INDIANAPOLIS – In so many instances, it’s about who you know.
Networking rules when the NFL coaching cycle spins.
Gus Bradley had a history with Shane Steichen with the San Diego/Los Angeles Chargers and Jim Bob Cooter crossed paths with him in Philadelphia. Bradley has returned as the Indianapolis Colts’ defensive coordinator and Cooter was brought in to run the offense as Steichen has structured his first coaching staff.
Brian Mason’s career coaching path also has benefitted from a prior relationship. The Zionsville product was an integral part of the University of Cincinnati program from 2017-21 – director of recruiting, then a three-year run as special teams coordinator – before a colleague from the past lured him to Notre Dame.
That would be first-year Irish head coach Marcus Freeman. They had been together at Kent State, Purdue and Ohio State, and Freeman selected Mason to run his special teams unit in South Bend.
Occasionally, networking has nothing to do with career advancement.
Welcome to Indy, Brian Mason.
Did he know Steichen?
“I did not.’’
Had he met general manager Chris Ballard, perhaps at a Pro Day?
“I have not.’’
In fact, Mason’s meeting with two Colts’ powerbrokers was his first interview for any position at the professional level. But he was 36 and curious.
“I had never interviewed with an NFL franchise before,’’ he said. “Didn’t know exactly what to expect on a lot of different levels. Was really impressed with (Steichen) and Chris Ballard, just who they were as people and how sharp they were, how well-spoken they were, the vision, the plan they had.
“Really, just came in like a normal coaching interview for the most part and presented for several hours, answered questions, got to know each other.
“Did not by any means think I was going to get the opportunity right afterwards.’’
Shortly thereafter, the life of Mason, wife Rachel and their two children changed.
The 2005 Zionsville High School graduate played running back at Denison (Ohio) University before an injury nudged him into a coaching lane that would involve stops at Denison, Bluffton, Kent State, Purdue, Ohio State, Cincinnati and Notre Dame. Suddenly, he was headed home.
Well, he and Rachel were headed to her home base in Columbus, Ind. for her mother’s 70th birthday when he got the news they would be headed home.
“We were not expecting to get the call as we were driving down to do that, but we were really excited,’’ Mason said. “Obviously, talking through some situations and details from there and then talked with our family about it.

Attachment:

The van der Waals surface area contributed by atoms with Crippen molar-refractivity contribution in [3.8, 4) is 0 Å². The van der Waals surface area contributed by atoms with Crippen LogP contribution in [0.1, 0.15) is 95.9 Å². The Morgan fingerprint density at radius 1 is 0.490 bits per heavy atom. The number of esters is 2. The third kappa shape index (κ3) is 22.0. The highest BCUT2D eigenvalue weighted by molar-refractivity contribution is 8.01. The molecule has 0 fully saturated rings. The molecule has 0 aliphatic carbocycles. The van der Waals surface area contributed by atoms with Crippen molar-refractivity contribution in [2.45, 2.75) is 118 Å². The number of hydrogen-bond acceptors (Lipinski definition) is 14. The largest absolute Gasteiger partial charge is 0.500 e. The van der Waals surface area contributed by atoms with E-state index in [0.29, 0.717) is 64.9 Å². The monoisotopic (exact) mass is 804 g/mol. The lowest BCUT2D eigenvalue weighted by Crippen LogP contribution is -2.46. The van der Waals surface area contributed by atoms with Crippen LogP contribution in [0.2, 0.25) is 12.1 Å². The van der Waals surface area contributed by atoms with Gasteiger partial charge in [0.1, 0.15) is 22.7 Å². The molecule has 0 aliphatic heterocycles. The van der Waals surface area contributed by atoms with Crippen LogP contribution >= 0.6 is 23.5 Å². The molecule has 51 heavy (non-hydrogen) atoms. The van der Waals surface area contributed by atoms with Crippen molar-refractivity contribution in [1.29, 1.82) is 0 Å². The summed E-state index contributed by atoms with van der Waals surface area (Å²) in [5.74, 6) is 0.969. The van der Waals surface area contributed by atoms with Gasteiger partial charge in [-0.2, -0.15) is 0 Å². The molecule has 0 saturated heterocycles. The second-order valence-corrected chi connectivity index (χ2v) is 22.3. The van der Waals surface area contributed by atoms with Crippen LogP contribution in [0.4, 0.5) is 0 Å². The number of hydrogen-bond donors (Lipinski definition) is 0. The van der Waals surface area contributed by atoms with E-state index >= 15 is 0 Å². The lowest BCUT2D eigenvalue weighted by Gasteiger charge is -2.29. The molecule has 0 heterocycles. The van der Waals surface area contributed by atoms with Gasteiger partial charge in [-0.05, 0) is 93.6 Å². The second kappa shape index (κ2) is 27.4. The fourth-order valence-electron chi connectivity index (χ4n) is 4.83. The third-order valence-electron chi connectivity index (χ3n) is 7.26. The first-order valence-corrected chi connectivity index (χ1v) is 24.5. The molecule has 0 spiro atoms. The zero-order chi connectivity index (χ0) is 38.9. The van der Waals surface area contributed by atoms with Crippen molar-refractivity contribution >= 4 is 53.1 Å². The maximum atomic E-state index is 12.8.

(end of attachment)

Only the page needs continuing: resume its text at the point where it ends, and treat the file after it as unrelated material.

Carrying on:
“It was an opportunity that we felt like we couldn’t turn down.’’
And to think it began with an opportunity he never had anticipated in the first place.
Mason was focused on building on his first season as Notre Dame’s special teams when the Colts called. The Irish finished No. 6 in the FEI Efficiency Rankings last season, which undoubtedly was boosted by seven blocked punts.
For perspective, consider Notre Dame’s special teams had ranked in the top 10 just once in the previous 15 seasons.
Despite his successes at Cincinnati and Notre Dame, the NFL and a return home weren’t dominating Mason’s thinking.
Then, the Colts gave him something to think about.
“Yeah, it was really just an opportunity that was too good to pass up,’’ Mason said.
It was an opportunity to take that next big step in a still-developing career and, again, for the family to return to its central Indiana roots. Rachel worked for the NCAA for seven years and now is with Cincinnati-based Proctor & Gamble.
“To be able to be in Indianapolis, the opportunity to pursue something in the NFL, to learn more about it, to meet Shane Steichen and Chris Ballard,’’ Mason said. “I grew up a huge Indianapolis Colts fan . . . it would have been a dream to be able to work for this amazing franchise and be able to live in Indianapolis and work for the Colts.
“I didn’t have any ‘Here’s my dreams or goals’ starting off coaching small college football. Just worked hard and took advantage of every opportunity that I had.’’
His first step into the NFL comes with significant challenges. The Colts routinely fielded one of the league’s premier special teams units under former coordinator Bubba Ventrone. According to Rick Gosselin’s rankings, they were in the top 10 in four of Ventrone’s five seasons, including No. 2 in 2021.
When Ventrone took a similar job with the Cleveland Browns, the Colts turned to Mason. He’s been leaning on special teams assistant Joe Hastings to accumulate himself with what he’s inheriting.
“It’s really just been full steam ahead,’’ Mason said.
At full speed.
“It’s been surreal,’’ Mason said. “It’s been a little bit of a whirlwind, but every day I come in and look at the horseshoe on my shirt and am like ‘This is unbelievable.’
“Just the opportunity to be able to work for the Indianapolis Colts is certainly a dream opportunity and I’m looking forward to taking advantage of it.’’
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